Johnson alleges that Dr. Raham was made aware of her conditions through medical requests, nurses, or other staff, but refused to treat her. Johnson complains that the treatment she received for her knee and back pain, diabetes, and pancreatitis was inadequate. With regard to her knee, Johnson claims she injured her right knee while performing her work duties at Rockville. Johnson alleges that she did not receive any treatment for this injury and that for three months she used crutches to get around. Johnson claims her knee condition was later diagnosed as a torn meniscus that required surgery and that she suffered from this during her entire incarceration at Rockville. With regard to her back, Johnson suffered from a pre-existing back condition. She alleges that she had surgery scheduled before she became incarcerated. Johnson alleges that she made frequent complaints and requests for help for her back. She alleges she was not allowed to have surgery on her back and that she scheduled a back surgery immediately after her release from prison. With regard to her diabetes, Johnson claims that she had problems with insulin regulation which went untreated. With regard to her pancreatitis, Johnson alleges that her problems began with a urinary tract infection that did not resolve despite antibiotics, and then she experienced abdominal swelling, pain, and had to be sent to the hospital. Johnson claims that on March 2, 2011, Dr. Raham pulled her from the hospital and returned her to Rockville before any additional tests could be performed. She asserts that he did not do any further testing on her once she returned to the prison and she had to return to the hospital.

Johnson's allegations are not supported by admissible evidence. The sworn affidavit of Dr. Raham and the authenticated medical records are not contradicted. During Johnson's confinement at Rockville, Dr. Raham and the other providers treated her for a variety of medical conditions, including GERD, asthma, Hepatitis C, hypertension, diabetes, chronic pain, and pancreatitis. Johnson's diabetes was difficult to control because part of her pancreas had been removed. Every time Johnson experienced a high or low blood sugar, Dr. Raham and the medical staff responded with treatment. As a Chronic Care Clinic patient, Johnson was seen by either Dr. Raham or a nurse practitioner every 12 weeks, she received a diabetic diet, and she received insulin, which Dr. Raham adjusted according to her blood sugars. Her blood sugar and hemoglobin Ale were also checked regularly. In response to Johnson's chronic knee pain, her right knee was x-rayed. The x-ray was negative. In addition to pain medication, Johnson was given a knee brace, crutches, a cane, a wheelchair when necessary, instructions for heat and ice and elevation, rest, and a bottom floor and bottom bunk pass. With respect to Johnson's chronic back pain, surgery was not indicated. Her pain was managed with the maximum level of pain medication that she could take, given her other chronic conditions. Finally, Johnson is subject to flare-ups of her pancreatitis. In February of 2011, Johnson had a flare-up and Dr. Raham sent her to the hospital. Once she stabilized and return to the prison, Dr. Raham admitted Johnson to the infirmary and monitored her medications until her renal function returned to normal. When she had another flare-up the following month, Dr. Raham again sent her to the hospital. When she returned to the prison, Dr. Raham followed the recommendations of the hospital physicians. There is no evidence that Dr. Raham refused to treat Johnson at any time. These circumstances do not rise to the level of deliberate indifference.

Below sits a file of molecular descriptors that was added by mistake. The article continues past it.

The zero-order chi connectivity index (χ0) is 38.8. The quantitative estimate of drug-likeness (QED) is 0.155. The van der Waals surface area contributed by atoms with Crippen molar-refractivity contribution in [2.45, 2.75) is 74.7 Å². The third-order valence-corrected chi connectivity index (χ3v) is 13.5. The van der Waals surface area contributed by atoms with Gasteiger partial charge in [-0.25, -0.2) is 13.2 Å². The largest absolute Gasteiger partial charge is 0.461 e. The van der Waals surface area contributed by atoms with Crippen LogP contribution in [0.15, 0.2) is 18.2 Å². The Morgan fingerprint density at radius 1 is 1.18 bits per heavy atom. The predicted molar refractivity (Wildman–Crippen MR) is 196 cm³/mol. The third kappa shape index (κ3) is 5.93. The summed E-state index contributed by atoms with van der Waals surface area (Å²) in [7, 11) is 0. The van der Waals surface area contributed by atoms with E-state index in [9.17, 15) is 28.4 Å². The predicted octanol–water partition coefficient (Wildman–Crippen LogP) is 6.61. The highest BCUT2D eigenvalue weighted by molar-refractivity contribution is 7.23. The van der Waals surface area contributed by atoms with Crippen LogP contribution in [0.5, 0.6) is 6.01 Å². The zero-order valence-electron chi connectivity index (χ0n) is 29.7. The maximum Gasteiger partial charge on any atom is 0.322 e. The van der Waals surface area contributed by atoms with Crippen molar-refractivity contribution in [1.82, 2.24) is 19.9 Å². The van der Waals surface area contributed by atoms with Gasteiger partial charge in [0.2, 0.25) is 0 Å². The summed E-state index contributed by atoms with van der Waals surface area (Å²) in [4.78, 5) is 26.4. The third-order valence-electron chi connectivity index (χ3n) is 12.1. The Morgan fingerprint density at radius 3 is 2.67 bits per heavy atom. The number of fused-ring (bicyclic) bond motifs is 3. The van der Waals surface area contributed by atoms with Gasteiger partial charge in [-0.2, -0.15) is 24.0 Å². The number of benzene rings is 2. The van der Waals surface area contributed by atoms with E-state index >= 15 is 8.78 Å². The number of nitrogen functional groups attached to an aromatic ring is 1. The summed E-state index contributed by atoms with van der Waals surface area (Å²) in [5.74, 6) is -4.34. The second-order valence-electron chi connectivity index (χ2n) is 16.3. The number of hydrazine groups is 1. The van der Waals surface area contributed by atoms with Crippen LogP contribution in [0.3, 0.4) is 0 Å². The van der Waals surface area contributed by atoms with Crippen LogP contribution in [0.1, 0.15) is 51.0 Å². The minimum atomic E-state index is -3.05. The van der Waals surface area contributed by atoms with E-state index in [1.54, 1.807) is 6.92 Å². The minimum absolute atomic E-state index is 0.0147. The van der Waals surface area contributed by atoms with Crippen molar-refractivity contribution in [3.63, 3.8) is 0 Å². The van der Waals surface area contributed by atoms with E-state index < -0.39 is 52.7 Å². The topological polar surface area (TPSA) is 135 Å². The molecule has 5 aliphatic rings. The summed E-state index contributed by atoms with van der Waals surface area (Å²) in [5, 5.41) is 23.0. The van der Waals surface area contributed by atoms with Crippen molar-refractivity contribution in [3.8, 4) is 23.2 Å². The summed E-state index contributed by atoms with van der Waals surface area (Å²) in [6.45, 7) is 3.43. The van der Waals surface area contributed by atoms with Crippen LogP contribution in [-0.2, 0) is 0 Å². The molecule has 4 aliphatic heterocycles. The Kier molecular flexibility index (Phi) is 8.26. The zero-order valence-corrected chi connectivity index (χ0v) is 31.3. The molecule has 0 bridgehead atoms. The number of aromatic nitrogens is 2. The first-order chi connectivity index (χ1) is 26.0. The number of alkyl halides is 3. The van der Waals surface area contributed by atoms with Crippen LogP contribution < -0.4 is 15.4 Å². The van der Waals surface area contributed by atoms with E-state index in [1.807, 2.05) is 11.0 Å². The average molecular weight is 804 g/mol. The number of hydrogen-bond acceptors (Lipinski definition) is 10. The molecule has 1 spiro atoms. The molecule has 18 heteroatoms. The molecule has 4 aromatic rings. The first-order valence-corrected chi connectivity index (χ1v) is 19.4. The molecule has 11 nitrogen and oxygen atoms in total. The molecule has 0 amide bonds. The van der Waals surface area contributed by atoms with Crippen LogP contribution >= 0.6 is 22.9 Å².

"[A]n inmate is not entitled to demand specific care and is not entitled to the best care possible...." Arnett v. Webster, 658 F.3d 742, 754 (7th Cir. 2011). Rather, inmates are entitled to "reasonable measures to meet a substantial risk of serious harm." Id. Even if Johnson had shown negligence on the part of Dr. Raham, which she has not done, that would not be sufficient to survive summary judgment as to her claim of deliberate indifference. See Lee v. Young, 533 F.3d 505, 509 (7th Cir. 2008) ("negligence or even gross negligence is not enough; the conduct must be reckless in the criminal sense"). In addition, there is no evidence that Dr. Raham's actions fell below the applicable standards of care.

2. Medical Malpractice Claim

A state law claim for medical malpractice against a qualified medical provider such as Dr. Raham [dkt. 22-31] requires a plaintiff first to use the screening procedures supervised by the Indiana Department of Insurance. See Ind. Code ยง 34-18-8-4. Because Johnson did not go through that process, Dr. Raham is entitled to summary judgment on this claim. See Medical Assur. Co., Inc. v. Hellman, 610 F.3d 371, 374 (7th Cir. 2010) (medical malpractice panel must issue an opinion on medical malpractice claims before they may be pursued in court); Hartz v. Friedman, 919 F.2d 469, 470 (7th Cir. 1990) (malpractice claims dismissed without prejudice for failure to present the malpractice complaint to a medical review panel pursuant to Indiana law); Harbison v. Tanner, 1:12-cv-01623-WTL, 2013 WL 5960909, *4 (S.D.Ind. Nov 7, 2013) (dismissed medical malpractice claim when plaintiff failed to file claim with medical review panel and obtain opinion prior to filing suit).

IV. Conclusion

For the reasons set forth above, the motion for summary judgment filed by Dr. Raham [dkt. 20] must be granted. Judgment consistent with this Entry and with the Entry of March 29, 2013, shall now issue.

IT IS SO ORDERED.